DR Congo

DRC: Opening of battle-torn Ituri to humanitarians highlights critical needs

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Advocate Anne Edgerton was on Refugees International's first mission to Ituri in February 2003.
On March 11, "such a big joyful cry went up in town that we thought the new President had arrived," one aid worker from Bunia in the Democratic Republic of the Congo (DRC) told Refugees International. But the yell was because a convoy of fish had arrived from Lake Albert. The fish were a sign that the road was open for commerce, and for humanitarians that meant access to populations that had been cut off for months. "Whenever we get access, the humanitarian requirements are enormous. Decent humanitarian work is possible here. Restricted movement is a political decision." These words, spoken to RI while on mission in February in Bunia, Ituri, in northeastern Province Orientale in the DRC, now seem prophetic.

In the early morning of March 6, 2003, a struggle for control of Bunia broke out between Ugandan forces (UPDF) in the region since 1998, and the Patriotic Union for Congo (UPC), a recently-formed militia that took control of Bunia in August 2002. The UPDF expelled the UPC, and suddenly, humanitarians had access to displaced populations outside of Bunia. "This is the first time the soldiers of the UPDF are a stabilizing factor, because they are not conniving with the local ethnic militia that has gained the upper hand in the city," said Michel Kassa, head of the UN Office for the Coordination of Humanitarian Affairs in the DRC on March 10, even before the fish arrived in Bunia.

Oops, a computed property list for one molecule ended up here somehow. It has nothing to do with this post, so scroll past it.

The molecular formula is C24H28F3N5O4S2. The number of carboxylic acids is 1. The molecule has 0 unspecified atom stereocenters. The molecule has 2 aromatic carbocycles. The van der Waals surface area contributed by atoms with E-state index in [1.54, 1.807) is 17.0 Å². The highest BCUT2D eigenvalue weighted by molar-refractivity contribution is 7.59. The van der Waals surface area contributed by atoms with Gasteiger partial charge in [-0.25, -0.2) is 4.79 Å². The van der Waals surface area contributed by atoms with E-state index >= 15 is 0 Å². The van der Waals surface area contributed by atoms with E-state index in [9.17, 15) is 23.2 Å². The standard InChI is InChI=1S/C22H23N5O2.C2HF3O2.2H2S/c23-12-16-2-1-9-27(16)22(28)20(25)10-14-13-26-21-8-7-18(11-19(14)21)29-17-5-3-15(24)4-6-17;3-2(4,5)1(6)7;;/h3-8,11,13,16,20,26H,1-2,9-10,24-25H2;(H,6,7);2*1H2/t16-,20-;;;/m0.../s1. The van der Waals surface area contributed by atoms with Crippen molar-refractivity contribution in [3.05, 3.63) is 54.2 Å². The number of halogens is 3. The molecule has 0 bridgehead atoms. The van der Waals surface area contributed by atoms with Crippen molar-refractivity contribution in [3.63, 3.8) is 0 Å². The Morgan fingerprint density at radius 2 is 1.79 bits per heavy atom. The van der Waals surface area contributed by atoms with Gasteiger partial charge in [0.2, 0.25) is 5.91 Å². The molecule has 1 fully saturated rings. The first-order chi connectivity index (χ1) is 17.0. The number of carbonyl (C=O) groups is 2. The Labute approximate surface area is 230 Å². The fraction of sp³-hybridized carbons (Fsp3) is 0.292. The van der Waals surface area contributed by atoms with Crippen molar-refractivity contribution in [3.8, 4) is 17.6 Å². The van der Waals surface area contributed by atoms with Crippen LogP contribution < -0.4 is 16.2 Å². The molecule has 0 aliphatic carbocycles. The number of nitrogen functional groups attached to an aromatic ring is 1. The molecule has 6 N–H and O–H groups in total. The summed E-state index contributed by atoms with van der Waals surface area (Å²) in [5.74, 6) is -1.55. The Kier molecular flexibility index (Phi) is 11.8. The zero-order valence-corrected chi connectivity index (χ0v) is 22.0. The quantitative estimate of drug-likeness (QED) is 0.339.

In a surprising about-face, the UPDF is helping to open roads that have been closed for years. The humanitarian community is beginning to have access to populations that have been hiding in the bush in appalling conditions these last four years. The UPDF has made yet another agreement to depart by April 24, once an Ituri Pacification Committee of local leaders has started work. The Government of Rwanda, still backing the RCD-Goma in North Kivu, claims that it will act if the UPDF does not depart. Since both foreign armies tend to carry out their arguments on Congolese soil, international diplomatic pressure must hold them to their Pretoria agreement, including full withdrawal from the Congo.